John Emerson discusses his Angel Flight experiences and his lifelong love of flying and Robyn.
For a private pilot, John Emerson from Rothbury, NSW has done a pretty good job of racking up 1700 hours since he got his licence 20 years ago. And his wife Robyn has done a great job flying 1500 of those hours as his committed copilot.
“I love flying,” says Robyn. “I used to hop in the back when John was having his lessons. We always fly together and I take an interest with fuel monitoring and inflight catering.”
Of all those hours, the pair agree that the most memorable and fulfilling flying has been on their 87 Angel Flights. John had read about American Angel Flight and decided to investigate the Australian option.
“We always fly together,” says Robyn, “and I think, for the Angel Flight passengers, it’s reassuring for me to be there.”
“The kids love Angel Flights,” says John who jokingly refers to Robyn as his flight nurse. “And because I have to extend my seat back to accommodate my long legs, I position the kids behind me. They’re always happy and excited and looking over my shoulder for the landing. The mothers say the kids usually haven’t slept the whole night prior, due to the excitement. We get a lot of satisfaction out of doing the flights. Country people do it tough when a child is ill; they’re so brave and stoic. It’s a pleasure for us to do it.”
But flying for John began long before his powered training in 1995.
“I was interested in aviation and the cheapest and easiest way of getting into it was to learn gliding, which I did in 1980. I found it fascinating and within 5 days a handful of us had gone solo. You glide at 45 knots and the stall is at 42 kts, so you’re always flying around very close to the stall. Every time you go up with an instructor, you do continual stalls and so become expert at, rather than frightened of it. I did about 16 gliding hours around Camden over those few years.”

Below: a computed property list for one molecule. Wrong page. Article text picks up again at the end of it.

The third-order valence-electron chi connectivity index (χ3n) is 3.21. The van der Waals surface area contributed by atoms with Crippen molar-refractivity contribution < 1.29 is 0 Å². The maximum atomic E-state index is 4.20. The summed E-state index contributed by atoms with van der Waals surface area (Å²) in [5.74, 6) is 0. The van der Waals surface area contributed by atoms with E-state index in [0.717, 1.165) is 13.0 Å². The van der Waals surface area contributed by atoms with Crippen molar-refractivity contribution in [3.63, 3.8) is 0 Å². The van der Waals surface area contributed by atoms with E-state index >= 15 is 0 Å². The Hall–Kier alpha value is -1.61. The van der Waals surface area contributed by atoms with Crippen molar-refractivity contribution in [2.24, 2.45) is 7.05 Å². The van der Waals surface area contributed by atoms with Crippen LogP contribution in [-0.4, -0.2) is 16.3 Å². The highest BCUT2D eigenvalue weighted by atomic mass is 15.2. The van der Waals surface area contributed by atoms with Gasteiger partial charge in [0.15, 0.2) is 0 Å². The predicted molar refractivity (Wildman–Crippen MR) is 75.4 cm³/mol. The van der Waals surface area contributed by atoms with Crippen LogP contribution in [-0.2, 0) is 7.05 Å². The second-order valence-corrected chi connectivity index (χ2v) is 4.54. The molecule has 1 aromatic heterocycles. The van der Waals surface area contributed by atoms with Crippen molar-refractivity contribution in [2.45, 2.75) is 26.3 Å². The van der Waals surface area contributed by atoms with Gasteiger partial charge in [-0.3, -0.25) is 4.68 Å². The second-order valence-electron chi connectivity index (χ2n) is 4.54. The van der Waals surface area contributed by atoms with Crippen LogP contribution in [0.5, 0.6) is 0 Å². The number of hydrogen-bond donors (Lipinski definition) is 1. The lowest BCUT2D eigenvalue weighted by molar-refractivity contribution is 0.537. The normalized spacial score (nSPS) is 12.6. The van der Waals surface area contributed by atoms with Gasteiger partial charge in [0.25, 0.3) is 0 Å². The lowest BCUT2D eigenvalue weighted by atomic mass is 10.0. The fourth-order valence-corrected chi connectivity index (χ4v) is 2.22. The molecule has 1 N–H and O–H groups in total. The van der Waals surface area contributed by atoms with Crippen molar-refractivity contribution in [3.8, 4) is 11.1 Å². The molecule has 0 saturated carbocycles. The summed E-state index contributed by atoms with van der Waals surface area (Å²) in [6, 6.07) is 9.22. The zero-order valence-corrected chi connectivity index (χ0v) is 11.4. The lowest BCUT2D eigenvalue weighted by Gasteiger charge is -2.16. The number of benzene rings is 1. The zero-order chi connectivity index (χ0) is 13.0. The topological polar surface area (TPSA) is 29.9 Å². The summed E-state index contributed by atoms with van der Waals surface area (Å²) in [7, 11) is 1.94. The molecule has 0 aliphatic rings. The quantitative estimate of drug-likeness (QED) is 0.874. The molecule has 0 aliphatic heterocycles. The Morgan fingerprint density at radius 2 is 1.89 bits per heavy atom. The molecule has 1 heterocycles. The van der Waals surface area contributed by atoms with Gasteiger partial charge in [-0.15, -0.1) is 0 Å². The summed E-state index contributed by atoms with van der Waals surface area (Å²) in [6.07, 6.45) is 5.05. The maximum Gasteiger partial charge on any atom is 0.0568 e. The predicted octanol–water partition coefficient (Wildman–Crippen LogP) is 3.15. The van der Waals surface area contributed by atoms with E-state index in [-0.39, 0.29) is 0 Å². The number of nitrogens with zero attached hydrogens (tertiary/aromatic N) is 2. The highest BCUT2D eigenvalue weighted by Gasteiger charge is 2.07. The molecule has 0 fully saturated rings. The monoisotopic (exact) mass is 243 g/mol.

Like many (or is it most) private pilots, it was once their daughter had left home that John turned his attention to powered flying.
“Going solo in a powered aircraft was just as interesting to me 15 years later. You have to grow up fast flying, because you have to get it right. When I was considering my post-school options, that was the first year that Qantas took no cadets, so I studied civil engineering.”
A couple of years on, during a trip to Adelaide, John saw the Trinidad and Tobago and used them for his IFR training. Then he bought a Trinidad! And this is what he and Robyn have flown all over Australia and that they use for the Angel flights.
“The kids are very good,” says John. One time we were near Lithgow with a little aboriginal boy and his mum. ATC asked if we could identify an oncoming aircraft. We couldn’t see it but the little boy had sharp eyes and piped up, ‘There it is!’ They all take an interest and listen in the headphones. Another little girl from Lightning Ridge was the sickest kid we’ve had but she was such a funny little girl who was obviously used to speaking on the radio and she prompted me by saying, ‘Now John. When talking on the radio, you have to say Roger. Over and Out’.”
John and Robyn have just returned from the Kimberleys. They’ve flown around Australia a couple of times, and always they carry an ipad each.
“I’ve found Avplan a great product. Initially, I was impressed by its IFR capabilities and have used it ever since. I got the ipad when it first came out and I met Bevan at airshows. I love that if there’s a glitch, I email the office and its fixed immediately. The customer service is exemplary,” says John.
The Trinidad is now a paperless cockpit, though it took Robyn a while to warm to the idea.
“We slowly got rid of the paper maps and charts, but I used to sneak in the ERSA. I’m now completely cured though,” she says.